Unless you actually know what you want a rebreather to do for you then you are just asking who has the fittest wife.
    Last edited by notdeadyet; 21-10-2022 at 06:22 AM.
    Caliph Hamish Aw-Michty Ay-Ya-Bastard, Spiritual leader of Scottish State in England

  5. #15
    TDF Member
    Join Date
    Apr 2014
    Location
    west coast of Red Sea
    Posts
    55
    Likes (Given)
    4
    Likes (Received)
    4
    Its interesting isn't it - the reality is that apart from the electronics you could probably build just as good a rebreather with bits from your local big box hardware store.

  6. #16
    All hail ZOM Woz's Avatar
    Join Date
    Dec 2012
    Posts
    5,680
    Likes (Given)
    132
    Likes (Received)
    2701
    Quote Originally Posted by RedSeaDiver View Post
    Its interesting isn't it - the reality is that apart from the electronics you could probably build just as good a rebreather with bits from your local big box hardware store.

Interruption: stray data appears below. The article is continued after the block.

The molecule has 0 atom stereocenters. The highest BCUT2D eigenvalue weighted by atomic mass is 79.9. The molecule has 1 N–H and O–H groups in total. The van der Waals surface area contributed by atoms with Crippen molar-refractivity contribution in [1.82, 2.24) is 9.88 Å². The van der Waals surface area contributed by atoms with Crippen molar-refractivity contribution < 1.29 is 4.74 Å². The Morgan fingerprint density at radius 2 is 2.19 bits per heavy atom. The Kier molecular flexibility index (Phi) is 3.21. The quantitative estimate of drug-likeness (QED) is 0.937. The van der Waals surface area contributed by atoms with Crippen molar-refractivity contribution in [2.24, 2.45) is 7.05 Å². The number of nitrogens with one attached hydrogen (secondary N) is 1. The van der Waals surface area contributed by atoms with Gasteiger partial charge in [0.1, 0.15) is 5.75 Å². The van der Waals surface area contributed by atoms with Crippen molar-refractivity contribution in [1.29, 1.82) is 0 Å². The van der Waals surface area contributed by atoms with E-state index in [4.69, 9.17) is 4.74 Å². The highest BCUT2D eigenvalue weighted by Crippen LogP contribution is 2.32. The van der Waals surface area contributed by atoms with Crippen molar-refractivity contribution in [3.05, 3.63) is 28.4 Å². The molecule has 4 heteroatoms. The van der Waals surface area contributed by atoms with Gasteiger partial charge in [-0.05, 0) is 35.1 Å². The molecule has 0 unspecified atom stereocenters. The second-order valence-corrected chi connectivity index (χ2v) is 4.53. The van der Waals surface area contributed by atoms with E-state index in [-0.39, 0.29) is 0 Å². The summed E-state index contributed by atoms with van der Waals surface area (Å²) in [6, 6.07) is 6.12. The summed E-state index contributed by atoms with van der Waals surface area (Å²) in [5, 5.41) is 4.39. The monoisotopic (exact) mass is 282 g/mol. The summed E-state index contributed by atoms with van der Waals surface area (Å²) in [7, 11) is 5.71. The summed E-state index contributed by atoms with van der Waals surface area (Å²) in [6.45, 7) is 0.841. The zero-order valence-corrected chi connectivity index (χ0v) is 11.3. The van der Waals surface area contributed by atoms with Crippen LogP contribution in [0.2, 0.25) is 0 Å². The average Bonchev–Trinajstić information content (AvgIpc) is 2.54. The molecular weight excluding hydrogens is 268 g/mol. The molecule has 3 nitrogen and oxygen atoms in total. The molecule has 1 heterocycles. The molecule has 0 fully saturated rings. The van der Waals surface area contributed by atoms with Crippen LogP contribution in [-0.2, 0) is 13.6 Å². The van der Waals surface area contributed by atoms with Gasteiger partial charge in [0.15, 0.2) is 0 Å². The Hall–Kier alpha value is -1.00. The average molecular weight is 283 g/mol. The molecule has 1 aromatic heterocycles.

Pretty easy to build an mCCR out of plumbing bits, flexible camping water carriers and plastic tubes that held army rockets. I did with a start point of Dr Duncans D5- and learned more about rebreathers doing that than anything else.
    Made the display from some acrylic tube with displays inside with a sliding cover that had a magnet in to turn them on and off. Swagelok for the dribble of O2 into the loop. Even made my own ADV by using the guts of an AP AutoAir, similar to what you end up with in a Revo (guts of a Scubapro R190).
    The tricky parts are the mouthpiece (Draeger ones are commonly available, or Joki ones for sidemount) and displays (you'll need someone handy with a soldering iron) but none of this is insurmountable.